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AP Photo/Eric Gay
Senate Majority Leader Mitch McConnell recommended that Republicans vote against the $118 billion border security bill, at least for now. Even Oklahoma Senator Jim Lankford, one of the bill’s authors, indicated that it was too soon to bring the bill to a vote. The sudden about-face on the part of the GOP caucus left Democrat Brian Shatz saying on X, “Just gobsmacked. I’ve never seen anything like it. They literally demanded specific policy, got it, and then killed it.”
The cloture vote scheduled for Wednesday is certain to fail. Without the momentum of its much-anticipated release and the tactical advantage of not giving anyone time to read it, it seems that if the bill does pass, it is unlikely to resemble the atrocity unveiled Sunday night.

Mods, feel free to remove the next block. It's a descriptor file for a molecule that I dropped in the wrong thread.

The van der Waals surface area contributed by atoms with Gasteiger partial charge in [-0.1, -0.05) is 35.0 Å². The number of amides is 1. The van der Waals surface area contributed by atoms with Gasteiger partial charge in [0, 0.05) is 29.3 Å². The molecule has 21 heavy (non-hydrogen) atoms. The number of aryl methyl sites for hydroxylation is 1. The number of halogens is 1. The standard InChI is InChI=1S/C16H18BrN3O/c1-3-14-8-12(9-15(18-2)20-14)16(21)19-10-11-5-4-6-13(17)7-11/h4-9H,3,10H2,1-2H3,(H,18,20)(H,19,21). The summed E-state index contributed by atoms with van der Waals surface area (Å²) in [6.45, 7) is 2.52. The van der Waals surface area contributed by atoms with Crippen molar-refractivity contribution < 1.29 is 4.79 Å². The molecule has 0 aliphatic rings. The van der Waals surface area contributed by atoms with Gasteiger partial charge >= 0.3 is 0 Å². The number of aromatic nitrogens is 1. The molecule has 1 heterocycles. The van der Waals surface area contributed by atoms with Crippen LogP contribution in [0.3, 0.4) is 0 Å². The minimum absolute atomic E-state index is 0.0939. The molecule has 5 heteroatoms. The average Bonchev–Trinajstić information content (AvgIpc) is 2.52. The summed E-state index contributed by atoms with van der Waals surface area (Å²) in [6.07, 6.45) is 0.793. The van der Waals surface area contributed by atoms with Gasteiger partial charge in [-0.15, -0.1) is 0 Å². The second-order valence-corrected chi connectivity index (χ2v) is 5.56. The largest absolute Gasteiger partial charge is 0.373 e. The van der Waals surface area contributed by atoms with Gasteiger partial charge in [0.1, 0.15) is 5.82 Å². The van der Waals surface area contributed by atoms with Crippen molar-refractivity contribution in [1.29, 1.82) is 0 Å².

The whole bill reeked of bad faith. The drafting was not done using the traditional committee process. Instead, a small group wrote the bill without sharing the contents or general direction with their colleagues. The draft text was released Sunday night, with the first vote scheduled for Wednesday. Two other important but unrelated issues were attached to the border security bill. Though, in fairness, that isn’t the Senate’s fault; it was in answer to a stupid demand by Speaker Mike Johnson. Unfortunately, this kind of dishonest process seems to have been baked into the Senate.